Agp Reviewpaper Pp


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This PowerPoint is on the Childhood Obesity

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  • There are a lot of medical that tag-a-long with being obese- that most people are very unaware of; the reason being is because it gets written off as ‘oh, its nothing serious because a lot of people experiences it’ or they are just not aware. Example: I know a women that went five years with type diabetes but did not know until something major happened and had to go to hospital. Then she found out. According to Fitness Weight Loss Center, more than half the people in the United States are overweight even though a lot of them are not aware that they are. Approximately 65% of Americans are overweight and half of those people are considered obese (, 2011).Fitness Weight Loss Center also goes on to state that obesity stresses joints and can complicate having any surgery done (we will talk about physical complications in the next sid) (, 2011).
  • . According to Sara Gable and Susan Lutz, “Parents’ beliefs about children’s nutritional needs and their attitudes towards mealtimes can also make a difference for children’s weight (Gable & Lutz, 2000).” They go on to report that according to the NHANES III, children that fell between 8 years old to 16 years old, “leaner children tend to watch less TV than heavier children, were rated more physically active by their teachers and parents (Gable & Lutz, 2000). Their studied went on to show that parents who control and regulate what their children eat, their children tend not to be able to self-regulate their own food intake which leads to overeating (Gable & Lutz, 2000).
  • Carter goes on to report that more than 25 million students uses in the National School Lunch Program (NSLP) daily but only about 7 million students uses the National School Breakfast program (NSBP) daily (Carter, 2011). Now, with those statistics, “the total and saturated fat contents of meals provided by most schools exceed the limits required by the NSLP and NSBP programs (Carter, 2011). Not only do schools provide unhealthy food, but also they have snack bars, student stores, and vending machines. With that being said, the majority of school children eat over half their meals at school; the school is only evolving the problem further.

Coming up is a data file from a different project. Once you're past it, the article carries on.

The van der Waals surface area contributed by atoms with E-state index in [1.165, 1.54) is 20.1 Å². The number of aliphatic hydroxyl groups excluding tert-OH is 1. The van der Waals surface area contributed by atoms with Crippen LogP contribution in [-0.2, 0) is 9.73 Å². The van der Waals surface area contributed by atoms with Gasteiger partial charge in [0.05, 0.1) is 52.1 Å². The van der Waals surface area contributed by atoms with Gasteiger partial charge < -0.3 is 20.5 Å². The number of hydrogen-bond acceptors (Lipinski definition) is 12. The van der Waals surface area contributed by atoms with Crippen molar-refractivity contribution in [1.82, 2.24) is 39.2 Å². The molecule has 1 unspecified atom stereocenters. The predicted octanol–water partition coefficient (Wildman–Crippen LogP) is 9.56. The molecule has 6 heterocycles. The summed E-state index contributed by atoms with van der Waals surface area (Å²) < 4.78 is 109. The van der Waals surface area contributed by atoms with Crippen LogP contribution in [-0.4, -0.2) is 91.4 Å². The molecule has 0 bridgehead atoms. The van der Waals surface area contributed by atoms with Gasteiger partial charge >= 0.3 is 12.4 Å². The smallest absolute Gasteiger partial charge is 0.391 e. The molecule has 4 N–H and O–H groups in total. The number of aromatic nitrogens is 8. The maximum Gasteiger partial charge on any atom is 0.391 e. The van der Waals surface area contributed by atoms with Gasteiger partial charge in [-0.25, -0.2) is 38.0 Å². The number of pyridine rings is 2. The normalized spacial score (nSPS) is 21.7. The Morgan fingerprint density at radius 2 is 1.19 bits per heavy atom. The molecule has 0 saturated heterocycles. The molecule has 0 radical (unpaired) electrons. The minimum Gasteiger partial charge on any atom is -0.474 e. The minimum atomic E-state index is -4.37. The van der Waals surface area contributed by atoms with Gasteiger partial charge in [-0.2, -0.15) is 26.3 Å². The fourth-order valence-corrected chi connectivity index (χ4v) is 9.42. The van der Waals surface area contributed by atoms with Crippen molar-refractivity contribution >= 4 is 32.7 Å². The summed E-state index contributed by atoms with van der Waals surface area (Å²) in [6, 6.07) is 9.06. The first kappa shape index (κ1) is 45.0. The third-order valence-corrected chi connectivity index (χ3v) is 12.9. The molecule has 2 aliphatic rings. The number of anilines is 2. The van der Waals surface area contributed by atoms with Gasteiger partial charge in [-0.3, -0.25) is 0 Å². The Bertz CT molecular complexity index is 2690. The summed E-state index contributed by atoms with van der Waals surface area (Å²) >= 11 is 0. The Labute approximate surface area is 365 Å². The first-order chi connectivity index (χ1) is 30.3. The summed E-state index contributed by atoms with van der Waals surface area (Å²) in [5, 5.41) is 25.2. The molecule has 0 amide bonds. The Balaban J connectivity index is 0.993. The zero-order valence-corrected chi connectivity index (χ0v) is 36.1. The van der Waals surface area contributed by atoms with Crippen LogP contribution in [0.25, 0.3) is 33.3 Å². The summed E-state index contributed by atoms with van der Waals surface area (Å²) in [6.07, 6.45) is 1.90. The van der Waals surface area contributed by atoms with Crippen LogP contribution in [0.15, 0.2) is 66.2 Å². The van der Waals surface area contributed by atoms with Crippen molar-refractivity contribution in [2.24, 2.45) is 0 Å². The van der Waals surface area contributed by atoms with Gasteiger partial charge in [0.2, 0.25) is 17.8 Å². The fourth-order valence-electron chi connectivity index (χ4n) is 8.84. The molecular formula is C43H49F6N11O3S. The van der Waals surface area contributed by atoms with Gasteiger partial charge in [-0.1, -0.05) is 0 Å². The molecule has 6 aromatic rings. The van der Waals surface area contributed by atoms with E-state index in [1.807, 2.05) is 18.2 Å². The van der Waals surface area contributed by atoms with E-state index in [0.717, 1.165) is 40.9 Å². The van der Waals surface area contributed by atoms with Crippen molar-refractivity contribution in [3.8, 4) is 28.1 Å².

• The images above show the increasing rates of obesity nationwide.
  • Basically, the study was talking how it already too late for those that are obesity but if we want to save future generations we need to education them while they are young and can be easily taught. But it needs to be done by both parents and school systems.
  • Also, the results showed “that students from schools that were part of the AVHPSP showed lower rates of overweight and obesity and had better dietary habits in terms of higher consumption of fruits and vegetables, less calorie intake from fats, and higher dietary quality index scores. Also, these students reported more participation in sedentary activities (Veugelers & Fitzgerald, 2005).”
  • Agp Reviewpaper Pp

    1. 1. The Bigger, The Better: The Unseen Damages of Childhood Obesity LaToya M. Johnson
    2. 2. Introduction <ul><li>There are a lot of issues affecting our society in the world today; the issue I would like to focus on is childhood obesity. . The reason I have chosen this topic is because it being ignored and I do not feel that it is not being brought into the light like it should be. By ignoring this problem, we are putting future generations at risk because of all the health issues that tag along with obesity and how being obese during childhood can affect you as an adult. During this slideshow, I am going to show how childhood obesity can affect your life and future generations. </li></ul>
    3. 3. Medical & Physical Complications <ul><li>Medical complications that occur from childhood obesity are: </li></ul><ul><ul><li>Cardiovascular problems, high blood pressure, type 2 diabetes and gestational diabetes, certain cancers, decreased fertility, osteoarthritis, sleep apnea (pulmonary problems), liver disease, and gallbladder disease (Moriarty-Kelsey & Daniels, 2010) </li></ul></ul>
    4. 4. Medical & Physical Complications continue <ul><li>The physical complications that walk hand in hand with childhood obesity are: </li></ul><ul><ul><li>Weaker muscle strength and structure, hip and join problems (Santrock, 2009); all this in turns affects their motor gross ability. Also, they tend to have difficulty performing physical related activities when compared to their nonobese peers (Santrock, 2009). </li></ul></ul>
    5. 5. Contributing Factors to Childhood Obesity <ul><li>After viewing the list of health problems that occurs from obesity, we need to talk about the contributing factors for childhood obesity because children did not learn their eating habits by themselves. Experts feel that the problem lies and starts with the family and the school system. However, genetics, psychological problems, and slow metabolism can also play a role in childhood obesity. </li></ul>